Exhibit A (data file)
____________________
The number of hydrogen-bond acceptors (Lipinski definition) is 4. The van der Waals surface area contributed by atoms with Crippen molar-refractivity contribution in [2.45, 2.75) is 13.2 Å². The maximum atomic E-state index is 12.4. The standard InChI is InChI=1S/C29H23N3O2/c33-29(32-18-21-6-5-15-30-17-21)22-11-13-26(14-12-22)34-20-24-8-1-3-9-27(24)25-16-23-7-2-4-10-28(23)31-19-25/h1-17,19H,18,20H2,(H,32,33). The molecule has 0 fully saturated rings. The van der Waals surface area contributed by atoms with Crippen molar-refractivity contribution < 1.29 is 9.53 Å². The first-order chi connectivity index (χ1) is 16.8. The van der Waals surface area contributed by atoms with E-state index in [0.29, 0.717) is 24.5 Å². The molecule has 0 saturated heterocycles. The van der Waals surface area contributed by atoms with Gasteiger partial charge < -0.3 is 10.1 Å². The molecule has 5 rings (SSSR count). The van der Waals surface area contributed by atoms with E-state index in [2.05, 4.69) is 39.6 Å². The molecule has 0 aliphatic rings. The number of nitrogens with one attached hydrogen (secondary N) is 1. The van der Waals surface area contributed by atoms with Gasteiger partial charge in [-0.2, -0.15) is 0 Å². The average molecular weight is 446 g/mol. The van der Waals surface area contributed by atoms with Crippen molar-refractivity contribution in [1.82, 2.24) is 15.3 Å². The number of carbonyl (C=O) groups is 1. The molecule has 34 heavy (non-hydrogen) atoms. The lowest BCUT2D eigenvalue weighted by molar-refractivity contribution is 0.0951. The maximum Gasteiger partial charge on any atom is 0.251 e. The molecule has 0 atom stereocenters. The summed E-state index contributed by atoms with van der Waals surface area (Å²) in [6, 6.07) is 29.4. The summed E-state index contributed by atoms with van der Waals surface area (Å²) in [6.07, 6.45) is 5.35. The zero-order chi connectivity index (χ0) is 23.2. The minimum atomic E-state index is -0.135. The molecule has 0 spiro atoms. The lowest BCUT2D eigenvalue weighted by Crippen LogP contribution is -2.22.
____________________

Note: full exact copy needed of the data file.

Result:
The number of hydrogen-bond acceptors (Lipinski definition) is 4. The van der Waals surface area contributed by atoms with Crippen molar-refractivity contribution in [2.45, 2.75) is 13.2 Å². The maximum atomic E-state index is 12.4. The standard InChI is InChI=1S/C29H23N3O2/c33-29(32-18-21-6-5-15-30-17-21)22-11-13-26(14-12-22)34-20-24-8-1-3-9-27(24)25-16-23-7-2-4-10-28(23)31-19-25/h1-17,19H,18,20H2,(H,32,33). The molecule has 0 fully saturated rings. The van der Waals surface area contributed by atoms with Crippen molar-refractivity contribution < 1.29 is 9.53 Å². The first-order chi connectivity index (χ1) is 16.8. The van der Waals surface area contributed by atoms with E-state index in [0.29, 0.717) is 24.5 Å². The molecule has 0 saturated heterocycles. The van der Waals surface area contributed by atoms with Gasteiger partial charge < -0.3 is 10.1 Å². The molecule has 5 rings (SSSR count). The van der Waals surface area contributed by atoms with E-state index in [2.05, 4.69) is 39.6 Å². The molecule has 0 aliphatic rings. The number of nitrogens with one attached hydrogen (secondary N) is 1. The van der Waals surface area contributed by atoms with Gasteiger partial charge in [-0.2, -0.15) is 0 Å². The average molecular weight is 446 g/mol. The van der Waals surface area contributed by atoms with Crippen molar-refractivity contribution in [1.82, 2.24) is 15.3 Å². The number of carbonyl (C=O) groups is 1. The molecule has 34 heavy (non-hydrogen) atoms. The lowest BCUT2D eigenvalue weighted by molar-refractivity contribution is 0.0951. The maximum Gasteiger partial charge on any atom is 0.251 e. The molecule has 0 atom stereocenters. The summed E-state index contributed by atoms with van der Waals surface area (Å²) in [6, 6.07) is 29.4. The summed E-state index contributed by atoms with van der Waals surface area (Å²) in [6.07, 6.45) is 5.35. The zero-order chi connectivity index (χ0) is 23.2. The minimum atomic E-state index is -0.135. The molecule has 0 spiro atoms. The lowest BCUT2D eigenvalue weighted by Crippen LogP contribution is -2.22.